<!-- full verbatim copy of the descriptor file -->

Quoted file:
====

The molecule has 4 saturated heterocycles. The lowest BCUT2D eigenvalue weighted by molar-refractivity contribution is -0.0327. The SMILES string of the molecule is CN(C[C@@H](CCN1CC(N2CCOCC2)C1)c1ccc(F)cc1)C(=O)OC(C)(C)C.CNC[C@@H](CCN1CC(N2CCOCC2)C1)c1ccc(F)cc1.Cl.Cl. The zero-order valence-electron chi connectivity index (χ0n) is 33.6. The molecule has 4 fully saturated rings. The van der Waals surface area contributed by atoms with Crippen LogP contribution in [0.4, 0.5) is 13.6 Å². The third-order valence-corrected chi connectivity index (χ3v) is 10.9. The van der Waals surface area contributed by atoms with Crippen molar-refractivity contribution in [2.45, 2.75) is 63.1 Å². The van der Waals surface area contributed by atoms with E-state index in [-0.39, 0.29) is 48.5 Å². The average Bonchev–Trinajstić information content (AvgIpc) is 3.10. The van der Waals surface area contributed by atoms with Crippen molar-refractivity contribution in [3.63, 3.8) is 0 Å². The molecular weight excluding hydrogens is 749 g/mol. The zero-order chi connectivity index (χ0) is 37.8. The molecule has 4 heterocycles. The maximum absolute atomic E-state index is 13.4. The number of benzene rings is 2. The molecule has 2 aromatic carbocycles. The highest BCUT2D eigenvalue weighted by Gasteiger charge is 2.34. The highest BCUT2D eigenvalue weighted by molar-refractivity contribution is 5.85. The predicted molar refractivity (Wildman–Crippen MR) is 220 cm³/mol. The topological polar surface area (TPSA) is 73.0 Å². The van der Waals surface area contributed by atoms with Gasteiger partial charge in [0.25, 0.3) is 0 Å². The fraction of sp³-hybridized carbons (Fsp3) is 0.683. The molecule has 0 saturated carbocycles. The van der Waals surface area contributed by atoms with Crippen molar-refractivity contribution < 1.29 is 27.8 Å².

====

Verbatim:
The molecule has 4 saturated heterocycles. The lowest BCUT2D eigenvalue weighted by molar-refractivity contribution is -0.0327. The SMILES string of the molecule is CN(C[C@@H](CCN1CC(N2CCOCC2)C1)c1ccc(F)cc1)C(=O)OC(C)(C)C.CNC[C@@H](CCN1CC(N2CCOCC2)C1)c1ccc(F)cc1.Cl.Cl. The zero-order valence-electron chi connectivity index (χ0n) is 33.6. The molecule has 4 fully saturated rings. The van der Waals surface area contributed by atoms with Crippen LogP contribution in [0.4, 0.5) is 13.6 Å². The third-order valence-corrected chi connectivity index (χ3v) is 10.9. The van der Waals surface area contributed by atoms with Crippen molar-refractivity contribution in [2.45, 2.75) is 63.1 Å². The van der Waals surface area contributed by atoms with E-state index in [-0.39, 0.29) is 48.5 Å². The average Bonchev–Trinajstić information content (AvgIpc) is 3.10. The van der Waals surface area contributed by atoms with Crippen molar-refractivity contribution in [3.63, 3.8) is 0 Å². The molecular weight excluding hydrogens is 749 g/mol. The zero-order chi connectivity index (χ0) is 37.8. The molecule has 4 heterocycles. The maximum absolute atomic E-state index is 13.4. The number of benzene rings is 2. The molecule has 2 aromatic carbocycles. The highest BCUT2D eigenvalue weighted by Gasteiger charge is 2.34. The highest BCUT2D eigenvalue weighted by molar-refractivity contribution is 5.85. The predicted molar refractivity (Wildman–Crippen MR) is 220 cm³/mol. The topological polar surface area (TPSA) is 73.0 Å². The van der Waals surface area contributed by atoms with Gasteiger partial charge in [0.25, 0.3) is 0 Å². The fraction of sp³-hybridized carbons (Fsp3) is 0.683. The molecule has 0 saturated carbocycles. The van der Waals surface area contributed by atoms with Crippen molar-refractivity contribution < 1.29 is 27.8 Å².